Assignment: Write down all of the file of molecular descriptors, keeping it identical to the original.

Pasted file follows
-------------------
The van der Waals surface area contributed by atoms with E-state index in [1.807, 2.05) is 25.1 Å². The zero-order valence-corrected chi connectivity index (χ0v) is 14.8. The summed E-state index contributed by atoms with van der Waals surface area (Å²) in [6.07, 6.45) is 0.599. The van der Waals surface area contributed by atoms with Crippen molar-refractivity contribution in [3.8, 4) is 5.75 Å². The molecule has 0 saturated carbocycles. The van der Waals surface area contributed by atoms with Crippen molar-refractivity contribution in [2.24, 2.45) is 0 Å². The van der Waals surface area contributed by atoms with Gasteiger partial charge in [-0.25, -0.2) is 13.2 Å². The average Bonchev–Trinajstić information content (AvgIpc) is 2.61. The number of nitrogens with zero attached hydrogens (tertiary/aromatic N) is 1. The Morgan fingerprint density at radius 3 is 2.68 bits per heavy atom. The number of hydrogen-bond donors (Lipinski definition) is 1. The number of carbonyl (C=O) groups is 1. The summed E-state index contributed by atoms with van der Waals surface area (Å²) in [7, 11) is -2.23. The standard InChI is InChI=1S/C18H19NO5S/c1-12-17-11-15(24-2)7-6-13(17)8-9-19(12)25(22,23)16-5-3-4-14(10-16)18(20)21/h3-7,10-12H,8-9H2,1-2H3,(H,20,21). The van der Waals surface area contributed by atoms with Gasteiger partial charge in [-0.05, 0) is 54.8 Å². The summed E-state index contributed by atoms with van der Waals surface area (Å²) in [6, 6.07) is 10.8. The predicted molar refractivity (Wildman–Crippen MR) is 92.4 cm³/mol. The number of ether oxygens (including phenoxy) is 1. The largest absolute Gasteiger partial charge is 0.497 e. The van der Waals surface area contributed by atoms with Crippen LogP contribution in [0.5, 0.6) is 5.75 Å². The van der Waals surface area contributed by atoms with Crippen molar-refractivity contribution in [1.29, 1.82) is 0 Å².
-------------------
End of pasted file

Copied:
The van der Waals surface area contributed by atoms with E-state index in [1.807, 2.05) is 25.1 Å². The zero-order valence-corrected chi connectivity index (χ0v) is 14.8. The summed E-state index contributed by atoms with van der Waals surface area (Å²) in [6.07, 6.45) is 0.599. The van der Waals surface area contributed by atoms with Crippen molar-refractivity contribution in [3.8, 4) is 5.75 Å². The molecule has 0 saturated carbocycles. The van der Waals surface area contributed by atoms with Crippen molar-refractivity contribution in [2.24, 2.45) is 0 Å². The van der Waals surface area contributed by atoms with Gasteiger partial charge in [-0.25, -0.2) is 13.2 Å². The average Bonchev–Trinajstić information content (AvgIpc) is 2.61. The number of nitrogens with zero attached hydrogens (tertiary/aromatic N) is 1. The Morgan fingerprint density at radius 3 is 2.68 bits per heavy atom. The number of hydrogen-bond donors (Lipinski definition) is 1. The number of carbonyl (C=O) groups is 1. The summed E-state index contributed by atoms with van der Waals surface area (Å²) in [7, 11) is -2.23. The standard InChI is InChI=1S/C18H19NO5S/c1-12-17-11-15(24-2)7-6-13(17)8-9-19(12)25(22,23)16-5-3-4-14(10-16)18(20)21/h3-7,10-12H,8-9H2,1-2H3,(H,20,21). The van der Waals surface area contributed by atoms with Gasteiger partial charge in [-0.05, 0) is 54.8 Å². The summed E-state index contributed by atoms with van der Waals surface area (Å²) in [6, 6.07) is 10.8. The predicted molar refractivity (Wildman–Crippen MR) is 92.4 cm³/mol. The number of ether oxygens (including phenoxy) is 1. The largest absolute Gasteiger partial charge is 0.497 e. The van der Waals surface area contributed by atoms with Crippen LogP contribution in [0.5, 0.6) is 5.75 Å². The van der Waals surface area contributed by atoms with Crippen molar-refractivity contribution in [1.29, 1.82) is 0 Å².